Steven Osgood conducted the premiere of chamber opera As One four years ago when it opened at the Brooklyn Academy of Music.
“When we were in the rehearsal room the day before the premiere, we had no idea this was going to be a piece that continued to go on and have legs,” said Osgood, general and artistic director for Chautauqua Opera Company. “It has since become the most produced contemporary opera in our decade.”
Osgood will conduct the opera again — this time at Chautauqua.
As One will be the closing work for Chautauqua Opera, but open rehearsals have already started. Open rehearsals will take place at 2:30 p.m. every Monday starting June 25 through July 16 in McKnight Hall. Chautauquans won’t be able to see the opera’s lead performers, Sasha Cooke and Kelly Markgraf, until the Aug. 7 performance. Instead, the rehearsals feature two of the 2018 Young Artists, mezzo-soprano Emily Howes and baritone Ian Murrell, as the leads.
As One tells the story of Hannah Before and Hannah After, a transgender woman, as she makes her transition. The two-person opera was composed and created by Laura Kaminsky with libretto from Mark Campbell and visiting filmmaker Kimberly Reed. Reed will also provide visuals that will accompany the performances.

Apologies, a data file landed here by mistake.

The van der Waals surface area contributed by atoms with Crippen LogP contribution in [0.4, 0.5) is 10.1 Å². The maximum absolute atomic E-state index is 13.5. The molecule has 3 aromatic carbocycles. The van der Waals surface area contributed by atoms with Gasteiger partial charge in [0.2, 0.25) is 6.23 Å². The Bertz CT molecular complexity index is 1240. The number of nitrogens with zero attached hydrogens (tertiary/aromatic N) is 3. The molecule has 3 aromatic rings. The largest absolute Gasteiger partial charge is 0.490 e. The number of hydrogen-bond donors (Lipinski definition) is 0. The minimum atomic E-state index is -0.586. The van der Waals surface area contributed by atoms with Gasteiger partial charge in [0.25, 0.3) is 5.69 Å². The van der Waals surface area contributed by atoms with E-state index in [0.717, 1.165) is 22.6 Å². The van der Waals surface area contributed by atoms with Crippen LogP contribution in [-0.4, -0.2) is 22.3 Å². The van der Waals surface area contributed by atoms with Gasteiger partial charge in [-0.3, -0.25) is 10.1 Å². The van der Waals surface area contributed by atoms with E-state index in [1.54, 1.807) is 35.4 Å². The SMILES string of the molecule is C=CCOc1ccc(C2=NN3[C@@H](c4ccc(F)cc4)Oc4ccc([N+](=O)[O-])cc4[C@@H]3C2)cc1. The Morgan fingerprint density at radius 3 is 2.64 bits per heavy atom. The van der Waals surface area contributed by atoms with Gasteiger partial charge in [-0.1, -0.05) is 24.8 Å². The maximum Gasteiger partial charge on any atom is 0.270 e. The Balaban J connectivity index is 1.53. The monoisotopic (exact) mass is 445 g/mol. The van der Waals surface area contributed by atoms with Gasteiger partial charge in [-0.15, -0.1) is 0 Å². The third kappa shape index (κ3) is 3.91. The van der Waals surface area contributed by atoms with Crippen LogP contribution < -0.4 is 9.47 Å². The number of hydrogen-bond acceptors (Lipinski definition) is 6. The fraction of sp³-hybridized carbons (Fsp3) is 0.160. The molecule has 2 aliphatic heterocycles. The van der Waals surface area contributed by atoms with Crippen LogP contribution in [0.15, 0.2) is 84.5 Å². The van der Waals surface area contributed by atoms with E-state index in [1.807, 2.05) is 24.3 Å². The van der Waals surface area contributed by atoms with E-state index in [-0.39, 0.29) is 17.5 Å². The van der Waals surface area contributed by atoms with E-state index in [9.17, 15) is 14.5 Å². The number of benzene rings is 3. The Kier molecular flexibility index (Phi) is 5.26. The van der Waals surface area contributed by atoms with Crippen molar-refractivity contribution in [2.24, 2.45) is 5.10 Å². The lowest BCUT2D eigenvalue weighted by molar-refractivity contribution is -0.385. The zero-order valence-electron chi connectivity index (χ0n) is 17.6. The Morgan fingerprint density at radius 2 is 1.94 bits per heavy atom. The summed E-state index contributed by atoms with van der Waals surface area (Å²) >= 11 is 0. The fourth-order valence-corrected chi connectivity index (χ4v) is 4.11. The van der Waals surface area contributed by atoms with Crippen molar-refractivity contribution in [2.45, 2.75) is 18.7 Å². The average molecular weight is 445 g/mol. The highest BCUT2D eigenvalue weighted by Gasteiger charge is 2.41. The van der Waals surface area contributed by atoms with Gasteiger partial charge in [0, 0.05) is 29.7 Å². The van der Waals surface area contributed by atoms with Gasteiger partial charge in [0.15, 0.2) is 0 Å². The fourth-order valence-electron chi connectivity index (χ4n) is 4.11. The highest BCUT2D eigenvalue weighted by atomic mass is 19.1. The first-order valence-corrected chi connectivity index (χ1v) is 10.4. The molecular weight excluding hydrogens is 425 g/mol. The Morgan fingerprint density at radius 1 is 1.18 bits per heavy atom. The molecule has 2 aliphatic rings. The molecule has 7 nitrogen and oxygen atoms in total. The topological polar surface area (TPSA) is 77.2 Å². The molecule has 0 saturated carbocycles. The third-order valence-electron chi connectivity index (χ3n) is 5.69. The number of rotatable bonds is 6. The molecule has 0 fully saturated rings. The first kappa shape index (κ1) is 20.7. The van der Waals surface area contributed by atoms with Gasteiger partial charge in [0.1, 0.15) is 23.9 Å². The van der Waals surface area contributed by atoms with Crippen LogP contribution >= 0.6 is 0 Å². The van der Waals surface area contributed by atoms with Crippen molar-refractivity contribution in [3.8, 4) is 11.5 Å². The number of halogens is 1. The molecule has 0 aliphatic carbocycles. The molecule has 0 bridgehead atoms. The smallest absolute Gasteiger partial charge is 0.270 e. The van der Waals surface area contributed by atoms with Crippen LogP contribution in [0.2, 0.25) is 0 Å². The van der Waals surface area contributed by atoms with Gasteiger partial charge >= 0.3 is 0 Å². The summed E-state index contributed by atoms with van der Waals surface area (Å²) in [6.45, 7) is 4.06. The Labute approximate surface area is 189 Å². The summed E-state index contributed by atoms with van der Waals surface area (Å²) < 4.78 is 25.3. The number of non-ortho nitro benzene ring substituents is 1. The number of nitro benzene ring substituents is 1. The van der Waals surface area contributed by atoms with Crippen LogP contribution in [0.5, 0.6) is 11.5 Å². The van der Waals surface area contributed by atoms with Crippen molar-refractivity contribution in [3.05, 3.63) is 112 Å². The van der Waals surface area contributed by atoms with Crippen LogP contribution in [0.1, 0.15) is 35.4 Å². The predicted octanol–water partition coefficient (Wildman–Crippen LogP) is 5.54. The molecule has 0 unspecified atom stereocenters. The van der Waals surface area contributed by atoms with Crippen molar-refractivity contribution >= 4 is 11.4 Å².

When As One premiered under American Opera Projects, it had a specific target audience, Osgood said. The opera allowed transgender people — who had never seen themselves represented in that medium — see their story be told. Since then, As One has gained universal appeal because it is more about a person becoming “one with themself,” he said.
“The person who’s truly uncomfortable about going into a room and hearing this story about a transgender person might not show up for the first one,” Osgood said. “But maybe that person will hear from somebody who did go to it and say, ‘Wait a second, it’s not what you’re thinking. It’s something else,’ so maybe they do show up for the second one.”
Osgood organized open rehearsals for last season’s Hydrogen Jukebox so audiences could familiarize themselves with the opera. Open rehearsals will also allow those who won’t be at Chautauqua for the performance to see the piece. People will get “infinitely more out of (As One)” by going to the open rehearsals, he said.
At the first open rehearsal of Hydrogen Jukebox, Osgood said there were about 50 people. By the fourth, there was not enough room in McKnight Hall to accommodate the growing audience.
“Every opera benefits from its audience knowing it better,” Osgood said. “The more you know a piece, the more you get out of it.”
Osgood has admired the way Chautauqua Theater Company can get people talking about performances through multiple shows. Similar to CTC, Osgood started the open rehearsals with the hope that they would generate buzz leading up to the performance.
With pieces like Don Giovanni and Candide, it is easier to find other ways to get to know the piece, Osgood said. Because As One is a newer work, people might not be able to conduct much research before it is performed.
Even with older works like Don Giovanni, Osgood said opera has always found a way to be topical when experiencing a golden age, and America is now at the forefront of creating meaningful and topical operas, Osgood said.
“Part of why it is happening is because composers and librettists today are telling stories about the world that we live in. As One is one of the best examples of that,” Osgood said. “I hope people can experience first-hand